Voices from the Hidden Genocide 1918: Stories of the Turkish Massacre of Armenians in Persia Iran
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Voices from the Hidden Genocide 1918: Stories of the Turkish Massacre of Armenians in Persia Iran

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by Rosemary Hartounian Cohen

The Armenian Massacre that happened in northern Persia in 1918 was the continuation of the 1915 Armenian Genocide in Turkey. Before the publication of The Survivor by Rosemary Hartounian Cohen, few people knew about the 1918 massacre. It was rarely mentioned in history books. Perhaps most chilling is that the Armenian massacre of 1918 took place outside the borders of the Ottoman Empire.

With impunity, the Turks crossed the border into a neighboring sovereign country in order to massacre the Christian residents. Turkish soldiers entered large cities in northwest Persia: Khoy, Salmas, Urmia, Maku, Gharadagh and many smaller Christian villages. They killed the men, raped the young girls and kidnapped the children under the age of ten. They looted the houses and farm buildings, stealing life savings, furniture, farm animals and everything else of value.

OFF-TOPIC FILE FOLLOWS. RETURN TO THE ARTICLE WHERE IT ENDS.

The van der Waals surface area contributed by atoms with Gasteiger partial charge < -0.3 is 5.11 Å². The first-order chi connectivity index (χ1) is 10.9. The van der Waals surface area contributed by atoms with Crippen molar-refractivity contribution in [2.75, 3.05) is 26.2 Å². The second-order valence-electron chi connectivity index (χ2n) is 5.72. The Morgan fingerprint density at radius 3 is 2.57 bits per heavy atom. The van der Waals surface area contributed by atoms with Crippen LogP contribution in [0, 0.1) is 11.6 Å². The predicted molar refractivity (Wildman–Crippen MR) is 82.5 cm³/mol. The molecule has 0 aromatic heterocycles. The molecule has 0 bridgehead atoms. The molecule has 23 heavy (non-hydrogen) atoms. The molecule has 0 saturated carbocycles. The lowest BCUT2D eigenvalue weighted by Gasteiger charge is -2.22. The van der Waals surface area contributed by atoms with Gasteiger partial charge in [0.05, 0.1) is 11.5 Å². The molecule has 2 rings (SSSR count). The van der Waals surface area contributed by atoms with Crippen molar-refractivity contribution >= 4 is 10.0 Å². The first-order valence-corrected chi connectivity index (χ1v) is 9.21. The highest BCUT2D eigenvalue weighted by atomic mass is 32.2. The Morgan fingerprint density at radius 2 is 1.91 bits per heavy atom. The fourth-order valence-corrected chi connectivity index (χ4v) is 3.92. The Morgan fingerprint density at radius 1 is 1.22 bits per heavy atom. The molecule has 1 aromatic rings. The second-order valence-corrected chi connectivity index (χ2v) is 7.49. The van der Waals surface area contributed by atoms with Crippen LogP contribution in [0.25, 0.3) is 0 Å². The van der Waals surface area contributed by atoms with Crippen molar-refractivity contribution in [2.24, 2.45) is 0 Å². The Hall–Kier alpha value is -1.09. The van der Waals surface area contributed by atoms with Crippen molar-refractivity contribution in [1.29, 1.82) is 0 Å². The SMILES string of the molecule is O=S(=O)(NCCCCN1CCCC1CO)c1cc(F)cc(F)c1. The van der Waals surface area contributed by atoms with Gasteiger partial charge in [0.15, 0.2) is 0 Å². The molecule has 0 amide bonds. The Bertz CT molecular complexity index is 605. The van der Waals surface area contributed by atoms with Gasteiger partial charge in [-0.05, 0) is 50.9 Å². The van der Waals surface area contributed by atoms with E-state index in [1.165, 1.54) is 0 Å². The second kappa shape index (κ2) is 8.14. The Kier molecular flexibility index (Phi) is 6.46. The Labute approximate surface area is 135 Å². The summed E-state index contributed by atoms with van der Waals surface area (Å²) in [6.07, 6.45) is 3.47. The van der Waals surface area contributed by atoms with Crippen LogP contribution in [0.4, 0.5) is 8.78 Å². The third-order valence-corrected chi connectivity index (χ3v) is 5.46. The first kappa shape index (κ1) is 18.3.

Their actions destroyed the local economies. Famine and epidemics covered the region. Persia, which had declared neutrality during the Great War, was never respected by its neighbors or world powers. Christians as well as Muslims in Persia's northwestern cities suffered enormously.

This book contains the words and the stories of the survivors of the massacre. The Turkish government denies that the killings of 1915 constituted a genocide and says that they were an internal matter and an unavoidable consequence of the war. Then why did the Turks cross into a neighboring country and massacre nearly the entire Christian population?